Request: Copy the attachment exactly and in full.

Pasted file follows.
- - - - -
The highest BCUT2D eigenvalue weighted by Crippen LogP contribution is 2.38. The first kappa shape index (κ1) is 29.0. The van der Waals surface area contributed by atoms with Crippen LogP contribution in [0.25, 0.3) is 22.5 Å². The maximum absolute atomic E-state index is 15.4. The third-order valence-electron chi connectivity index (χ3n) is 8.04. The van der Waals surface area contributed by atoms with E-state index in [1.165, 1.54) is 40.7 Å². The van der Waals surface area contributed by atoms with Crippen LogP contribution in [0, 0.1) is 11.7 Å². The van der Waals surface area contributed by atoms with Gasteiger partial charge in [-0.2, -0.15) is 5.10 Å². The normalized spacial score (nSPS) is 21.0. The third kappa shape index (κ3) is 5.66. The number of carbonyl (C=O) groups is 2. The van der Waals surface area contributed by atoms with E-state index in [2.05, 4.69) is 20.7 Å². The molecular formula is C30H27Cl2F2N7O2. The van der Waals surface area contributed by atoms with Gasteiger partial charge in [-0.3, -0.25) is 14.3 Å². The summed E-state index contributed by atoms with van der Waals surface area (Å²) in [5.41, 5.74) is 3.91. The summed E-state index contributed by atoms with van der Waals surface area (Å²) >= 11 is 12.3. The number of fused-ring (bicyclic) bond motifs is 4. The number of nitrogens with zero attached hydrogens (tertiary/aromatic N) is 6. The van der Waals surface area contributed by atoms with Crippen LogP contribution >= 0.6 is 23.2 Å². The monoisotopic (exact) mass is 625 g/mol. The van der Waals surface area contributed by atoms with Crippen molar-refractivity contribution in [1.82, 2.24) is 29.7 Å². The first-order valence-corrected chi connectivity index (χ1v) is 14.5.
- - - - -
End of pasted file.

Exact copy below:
The highest BCUT2D eigenvalue weighted by Crippen LogP contribution is 2.38. The first kappa shape index (κ1) is 29.0. The van der Waals surface area contributed by atoms with Crippen LogP contribution in [0.25, 0.3) is 22.5 Å². The maximum absolute atomic E-state index is 15.4. The third-order valence-electron chi connectivity index (χ3n) is 8.04. The van der Waals surface area contributed by atoms with E-state index in [1.165, 1.54) is 40.7 Å². The van der Waals surface area contributed by atoms with Crippen LogP contribution in [0, 0.1) is 11.7 Å². The van der Waals surface area contributed by atoms with Gasteiger partial charge in [-0.2, -0.15) is 5.10 Å². The normalized spacial score (nSPS) is 21.0. The third kappa shape index (κ3) is 5.66. The number of carbonyl (C=O) groups is 2. The van der Waals surface area contributed by atoms with E-state index in [2.05, 4.69) is 20.7 Å². The molecular formula is C30H27Cl2F2N7O2. The van der Waals surface area contributed by atoms with Gasteiger partial charge in [-0.3, -0.25) is 14.3 Å². The summed E-state index contributed by atoms with van der Waals surface area (Å²) in [5.41, 5.74) is 3.91. The summed E-state index contributed by atoms with van der Waals surface area (Å²) >= 11 is 12.3. The number of fused-ring (bicyclic) bond motifs is 4. The number of nitrogens with zero attached hydrogens (tertiary/aromatic N) is 6. The van der Waals surface area contributed by atoms with Crippen LogP contribution >= 0.6 is 23.2 Å². The monoisotopic (exact) mass is 625 g/mol. The van der Waals surface area contributed by atoms with Crippen molar-refractivity contribution in [1.82, 2.24) is 29.7 Å². The first-order valence-corrected chi connectivity index (χ1v) is 14.5.